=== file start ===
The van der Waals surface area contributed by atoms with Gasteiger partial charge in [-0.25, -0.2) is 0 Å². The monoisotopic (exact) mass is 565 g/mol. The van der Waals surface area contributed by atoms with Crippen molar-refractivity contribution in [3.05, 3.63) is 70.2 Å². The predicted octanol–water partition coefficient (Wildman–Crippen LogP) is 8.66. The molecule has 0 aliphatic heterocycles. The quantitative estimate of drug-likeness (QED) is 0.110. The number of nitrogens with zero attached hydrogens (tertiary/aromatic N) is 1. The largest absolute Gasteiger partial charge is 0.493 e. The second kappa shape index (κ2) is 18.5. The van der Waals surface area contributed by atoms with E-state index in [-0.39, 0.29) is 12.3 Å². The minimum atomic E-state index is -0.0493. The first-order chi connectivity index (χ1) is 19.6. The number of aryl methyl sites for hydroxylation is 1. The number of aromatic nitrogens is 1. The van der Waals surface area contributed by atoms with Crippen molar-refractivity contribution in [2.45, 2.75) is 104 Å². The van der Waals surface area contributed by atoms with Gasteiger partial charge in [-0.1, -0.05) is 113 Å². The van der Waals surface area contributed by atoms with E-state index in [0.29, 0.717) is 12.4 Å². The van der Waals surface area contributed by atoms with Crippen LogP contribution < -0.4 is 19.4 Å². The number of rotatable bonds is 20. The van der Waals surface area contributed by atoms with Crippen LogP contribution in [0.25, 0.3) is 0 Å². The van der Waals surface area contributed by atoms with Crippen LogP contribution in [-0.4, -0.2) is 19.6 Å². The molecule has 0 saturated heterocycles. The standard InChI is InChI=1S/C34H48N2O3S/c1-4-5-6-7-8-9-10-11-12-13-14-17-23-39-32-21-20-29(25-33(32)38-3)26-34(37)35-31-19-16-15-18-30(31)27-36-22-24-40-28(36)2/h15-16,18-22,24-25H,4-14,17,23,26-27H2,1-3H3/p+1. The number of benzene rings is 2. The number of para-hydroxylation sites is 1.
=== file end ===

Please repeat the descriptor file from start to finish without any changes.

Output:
The van der Waals surface area contributed by atoms with Gasteiger partial charge in [-0.25, -0.2) is 0 Å². The monoisotopic (exact) mass is 565 g/mol. The van der Waals surface area contributed by atoms with Crippen molar-refractivity contribution in [3.05, 3.63) is 70.2 Å². The predicted octanol–water partition coefficient (Wildman–Crippen LogP) is 8.66. The molecule has 0 aliphatic heterocycles. The quantitative estimate of drug-likeness (QED) is 0.110. The number of nitrogens with zero attached hydrogens (tertiary/aromatic N) is 1. The largest absolute Gasteiger partial charge is 0.493 e. The second kappa shape index (κ2) is 18.5. The van der Waals surface area contributed by atoms with E-state index in [-0.39, 0.29) is 12.3 Å². The minimum atomic E-state index is -0.0493. The first-order chi connectivity index (χ1) is 19.6. The number of aryl methyl sites for hydroxylation is 1. The number of aromatic nitrogens is 1. The van der Waals surface area contributed by atoms with Crippen molar-refractivity contribution in [2.45, 2.75) is 104 Å². The van der Waals surface area contributed by atoms with Gasteiger partial charge in [-0.1, -0.05) is 113 Å². The van der Waals surface area contributed by atoms with E-state index in [0.29, 0.717) is 12.4 Å². The van der Waals surface area contributed by atoms with Crippen LogP contribution < -0.4 is 19.4 Å². The number of rotatable bonds is 20. The van der Waals surface area contributed by atoms with Crippen LogP contribution in [0.25, 0.3) is 0 Å². The van der Waals surface area contributed by atoms with Crippen LogP contribution in [-0.4, -0.2) is 19.6 Å². The molecule has 0 saturated heterocycles. The standard InChI is InChI=1S/C34H48N2O3S/c1-4-5-6-7-8-9-10-11-12-13-14-17-23-39-32-21-20-29(25-33(32)38-3)26-34(37)35-31-19-16-15-18-30(31)27-36-22-24-40-28(36)2/h15-16,18-22,24-25H,4-14,17,23,26-27H2,1-3H3/p+1. The number of benzene rings is 2. The number of para-hydroxylation sites is 1.